The 5 Best New Songs We Heard This Week: Courtney Barnett and Natalie Prass


Despite the debut of much-discussed collaborations from Rihanna, Paul McCartney, and Kanye, and Big Sean, Drake, and Kanye again, I’ve got to give this week to a batch of damn promising solo singer-songwriters, including Courtney Barnett and Natalie Prass. From Barnett and Prass to Lady Lamb the Beekeeper and Torres (who both released great new songs this week) to Jessica Pratt and Waxahatchee, the new music I’m most excited about right now is coming from young women leading their own bands and channeling their personal experiences into song.

Courtney Barnett — “Pedestrian at Best”

Courtney Barnett’s new song, the first released from her upcoming debut LP, matches up lyrically with the best of her past work, paired together as The Double EP: A Sea of Split Peas. The Australian singer-songwriter has no problem turning her clever pen on herself, admitting her inability to move past the anxiety phase of having professional expectations thrust upon her. But it’s her lines that put others in their place — “I think you’re a joke, but I don’t find you very funny” — that are matched by her feedback-laced, Breeders-esque riffs here on “Pedestrian at Best.”

Natalie Prass — “It Is You”

Natalie Prass, the Nashville singer-songwriter whose ’70s-soaked country-soul debut out this week has garnered a substantial amount of mostly warranted buzz, has a song at the end of her album that has me wondering if she’s a Belle, an Aurora, or a classic Snow White type. Besides showtunes, I can’t say I’ve ever enjoyed a song I’d delight in categorizing as Disney princess swag. Capping off an album about how miserable and misunderstood she feels in love with a swooning fantasy leads me to believe that Prass remains, despite the emotional debris she and a full orchestra detail in ways comparable to Dusty Springfield, a hopeful romantic.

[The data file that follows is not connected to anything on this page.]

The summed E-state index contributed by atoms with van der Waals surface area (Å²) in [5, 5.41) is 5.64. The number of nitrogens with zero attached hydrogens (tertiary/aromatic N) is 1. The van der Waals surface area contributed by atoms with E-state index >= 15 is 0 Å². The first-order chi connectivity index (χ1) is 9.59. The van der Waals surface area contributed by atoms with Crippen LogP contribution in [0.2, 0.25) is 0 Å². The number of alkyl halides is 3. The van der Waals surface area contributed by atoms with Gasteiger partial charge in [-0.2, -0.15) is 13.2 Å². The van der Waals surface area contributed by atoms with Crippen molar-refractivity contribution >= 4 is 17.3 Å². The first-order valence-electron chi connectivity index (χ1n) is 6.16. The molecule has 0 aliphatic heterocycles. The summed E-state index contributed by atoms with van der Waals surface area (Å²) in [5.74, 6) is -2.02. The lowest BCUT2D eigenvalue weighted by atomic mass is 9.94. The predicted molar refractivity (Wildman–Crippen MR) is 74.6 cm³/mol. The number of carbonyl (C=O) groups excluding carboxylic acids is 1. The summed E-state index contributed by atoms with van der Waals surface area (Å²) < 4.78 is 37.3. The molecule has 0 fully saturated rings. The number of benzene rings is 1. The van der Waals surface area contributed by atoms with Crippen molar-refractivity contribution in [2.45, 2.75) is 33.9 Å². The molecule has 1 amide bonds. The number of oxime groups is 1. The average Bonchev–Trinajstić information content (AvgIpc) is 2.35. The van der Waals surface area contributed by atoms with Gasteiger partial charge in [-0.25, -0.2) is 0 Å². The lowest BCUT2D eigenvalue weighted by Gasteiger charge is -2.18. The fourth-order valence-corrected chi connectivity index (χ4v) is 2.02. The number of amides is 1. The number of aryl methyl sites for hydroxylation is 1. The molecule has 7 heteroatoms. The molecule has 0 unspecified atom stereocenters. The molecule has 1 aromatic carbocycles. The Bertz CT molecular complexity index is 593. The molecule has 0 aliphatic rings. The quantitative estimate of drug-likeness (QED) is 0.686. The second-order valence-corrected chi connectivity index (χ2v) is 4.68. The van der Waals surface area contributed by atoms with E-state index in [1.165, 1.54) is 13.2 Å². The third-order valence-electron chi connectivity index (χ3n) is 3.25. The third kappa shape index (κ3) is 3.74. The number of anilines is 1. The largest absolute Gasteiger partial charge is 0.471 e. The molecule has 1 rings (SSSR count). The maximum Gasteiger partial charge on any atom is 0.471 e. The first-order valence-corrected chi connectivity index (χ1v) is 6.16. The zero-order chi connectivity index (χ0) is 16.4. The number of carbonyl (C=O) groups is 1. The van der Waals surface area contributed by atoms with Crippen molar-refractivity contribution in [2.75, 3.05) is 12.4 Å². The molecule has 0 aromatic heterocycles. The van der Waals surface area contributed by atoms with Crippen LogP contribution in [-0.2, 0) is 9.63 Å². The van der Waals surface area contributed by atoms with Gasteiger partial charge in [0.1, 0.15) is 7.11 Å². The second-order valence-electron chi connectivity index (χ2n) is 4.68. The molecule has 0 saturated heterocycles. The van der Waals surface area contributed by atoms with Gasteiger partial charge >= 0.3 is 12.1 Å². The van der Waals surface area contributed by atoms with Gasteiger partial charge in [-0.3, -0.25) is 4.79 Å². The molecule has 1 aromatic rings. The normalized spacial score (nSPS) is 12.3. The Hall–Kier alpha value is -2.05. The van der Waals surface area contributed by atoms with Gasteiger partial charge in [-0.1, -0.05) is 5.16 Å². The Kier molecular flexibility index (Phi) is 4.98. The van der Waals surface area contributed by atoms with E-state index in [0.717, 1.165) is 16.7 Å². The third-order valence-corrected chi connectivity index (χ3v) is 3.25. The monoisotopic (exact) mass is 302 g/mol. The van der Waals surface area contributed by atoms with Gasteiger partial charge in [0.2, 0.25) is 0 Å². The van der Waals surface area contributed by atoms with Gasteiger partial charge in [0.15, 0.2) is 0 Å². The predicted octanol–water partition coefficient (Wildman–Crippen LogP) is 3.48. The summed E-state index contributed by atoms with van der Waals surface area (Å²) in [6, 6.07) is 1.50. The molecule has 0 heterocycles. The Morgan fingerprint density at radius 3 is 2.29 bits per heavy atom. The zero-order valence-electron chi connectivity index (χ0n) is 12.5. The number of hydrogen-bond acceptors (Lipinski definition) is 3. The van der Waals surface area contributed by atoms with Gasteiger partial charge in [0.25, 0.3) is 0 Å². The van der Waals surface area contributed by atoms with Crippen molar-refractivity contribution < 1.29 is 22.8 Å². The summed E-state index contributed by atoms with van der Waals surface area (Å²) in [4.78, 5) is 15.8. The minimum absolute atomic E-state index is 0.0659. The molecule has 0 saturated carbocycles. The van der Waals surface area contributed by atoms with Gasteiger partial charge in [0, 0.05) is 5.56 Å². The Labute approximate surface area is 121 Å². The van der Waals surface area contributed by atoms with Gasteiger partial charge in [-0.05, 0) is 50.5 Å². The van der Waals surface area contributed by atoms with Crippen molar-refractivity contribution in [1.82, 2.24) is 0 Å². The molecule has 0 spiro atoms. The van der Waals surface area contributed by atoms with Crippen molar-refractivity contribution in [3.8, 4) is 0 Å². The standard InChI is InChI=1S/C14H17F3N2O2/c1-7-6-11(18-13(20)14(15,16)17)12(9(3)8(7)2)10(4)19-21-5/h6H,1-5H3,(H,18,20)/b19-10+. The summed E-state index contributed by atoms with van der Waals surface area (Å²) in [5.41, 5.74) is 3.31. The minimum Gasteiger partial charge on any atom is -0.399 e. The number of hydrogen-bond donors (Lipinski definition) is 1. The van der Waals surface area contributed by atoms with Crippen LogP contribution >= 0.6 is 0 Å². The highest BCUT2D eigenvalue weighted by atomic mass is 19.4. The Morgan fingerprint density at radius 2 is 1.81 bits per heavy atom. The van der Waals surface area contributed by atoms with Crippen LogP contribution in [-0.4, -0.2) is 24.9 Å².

Programm — “Like the Sun”

The two styles straddled by Toronto band Programm — post-punk and shoegaze — are both genres defined by their distinct guitar tones. Yet it’s the competition of percussion, both live and programmed, that comes to define the quartet’s dark, slightly industrial debut single, “Like the Sun.”

Andy Butler feat. Richard Kennedy — “You Can Shine”

In a statement that accompanied the release of “You Can Shine,” Hercules and Love Affair leader Andy Butler astutely noted that “house [music] is often soulful but you very rarely hear a big gospel-inflected voice paired with booming, doomy techno.” He really goes for the pairing here, on the uplifting title track from his upcoming two-song EP, and the results recall a more ambitious take on Disclosure’s collaborations with Mary J. Blige and Sam Smith.

Diet Cig — “Harvard”

Who doesn’t like a punk song that takes the piss out of a stuck-up ex’s new Ivy League girlfriend? If it wasn’t already evident from Diet Cig’s dreamy diss track “Scene Sick,” “Harvard” clinches it: bitterness sounds like a party when this New Paltz, New York duo gets their claws into it. Diet Cig’s Over Easy EP is out Feb. 24 on Father/Daughter Records.